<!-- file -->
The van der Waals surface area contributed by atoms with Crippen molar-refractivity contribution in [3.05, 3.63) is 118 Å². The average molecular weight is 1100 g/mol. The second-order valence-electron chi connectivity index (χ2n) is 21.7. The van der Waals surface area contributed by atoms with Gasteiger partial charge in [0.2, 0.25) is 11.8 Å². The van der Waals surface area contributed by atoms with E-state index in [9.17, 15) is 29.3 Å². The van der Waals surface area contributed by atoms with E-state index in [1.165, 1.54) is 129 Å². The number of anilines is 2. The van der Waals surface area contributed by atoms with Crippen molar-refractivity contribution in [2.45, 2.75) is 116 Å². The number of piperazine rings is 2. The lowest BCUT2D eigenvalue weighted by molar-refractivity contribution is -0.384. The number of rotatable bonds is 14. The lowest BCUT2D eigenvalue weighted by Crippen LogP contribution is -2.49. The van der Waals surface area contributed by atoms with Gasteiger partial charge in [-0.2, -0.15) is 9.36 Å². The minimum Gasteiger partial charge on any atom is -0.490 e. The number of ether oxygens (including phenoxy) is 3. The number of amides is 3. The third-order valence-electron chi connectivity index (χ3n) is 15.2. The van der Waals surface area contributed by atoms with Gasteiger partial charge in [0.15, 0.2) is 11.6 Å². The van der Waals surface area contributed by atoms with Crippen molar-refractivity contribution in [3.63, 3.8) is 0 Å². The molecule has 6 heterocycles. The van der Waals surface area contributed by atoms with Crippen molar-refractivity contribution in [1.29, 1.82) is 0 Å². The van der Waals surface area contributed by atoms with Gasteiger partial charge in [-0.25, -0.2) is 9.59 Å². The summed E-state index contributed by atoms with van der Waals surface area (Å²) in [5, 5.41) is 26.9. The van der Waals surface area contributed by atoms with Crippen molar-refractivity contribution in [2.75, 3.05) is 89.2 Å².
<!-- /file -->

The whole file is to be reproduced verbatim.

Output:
The van der Waals surface area contributed by atoms with Crippen molar-refractivity contribution in [3.05, 3.63) is 118 Å². The average molecular weight is 1100 g/mol. The second-order valence-electron chi connectivity index (χ2n) is 21.7. The van der Waals surface area contributed by atoms with Gasteiger partial charge in [0.2, 0.25) is 11.8 Å². The van der Waals surface area contributed by atoms with E-state index in [9.17, 15) is 29.3 Å². The van der Waals surface area contributed by atoms with E-state index in [1.165, 1.54) is 129 Å². The number of anilines is 2. The van der Waals surface area contributed by atoms with Crippen molar-refractivity contribution in [2.45, 2.75) is 116 Å². The number of piperazine rings is 2. The lowest BCUT2D eigenvalue weighted by molar-refractivity contribution is -0.384. The number of rotatable bonds is 14. The lowest BCUT2D eigenvalue weighted by Crippen LogP contribution is -2.49. The van der Waals surface area contributed by atoms with Gasteiger partial charge in [-0.2, -0.15) is 9.36 Å². The minimum Gasteiger partial charge on any atom is -0.490 e. The number of ether oxygens (including phenoxy) is 3. The number of amides is 3. The third-order valence-electron chi connectivity index (χ3n) is 15.2. The van der Waals surface area contributed by atoms with Gasteiger partial charge in [0.15, 0.2) is 11.6 Å². The van der Waals surface area contributed by atoms with Crippen molar-refractivity contribution in [3.63, 3.8) is 0 Å². The molecule has 6 heterocycles. The van der Waals surface area contributed by atoms with Crippen molar-refractivity contribution in [1.29, 1.82) is 0 Å². The van der Waals surface area contributed by atoms with Gasteiger partial charge in [-0.25, -0.2) is 9.59 Å². The summed E-state index contributed by atoms with van der Waals surface area (Å²) in [5, 5.41) is 26.9. The van der Waals surface area contributed by atoms with Crippen molar-refractivity contribution in [2.75, 3.05) is 89.2 Å².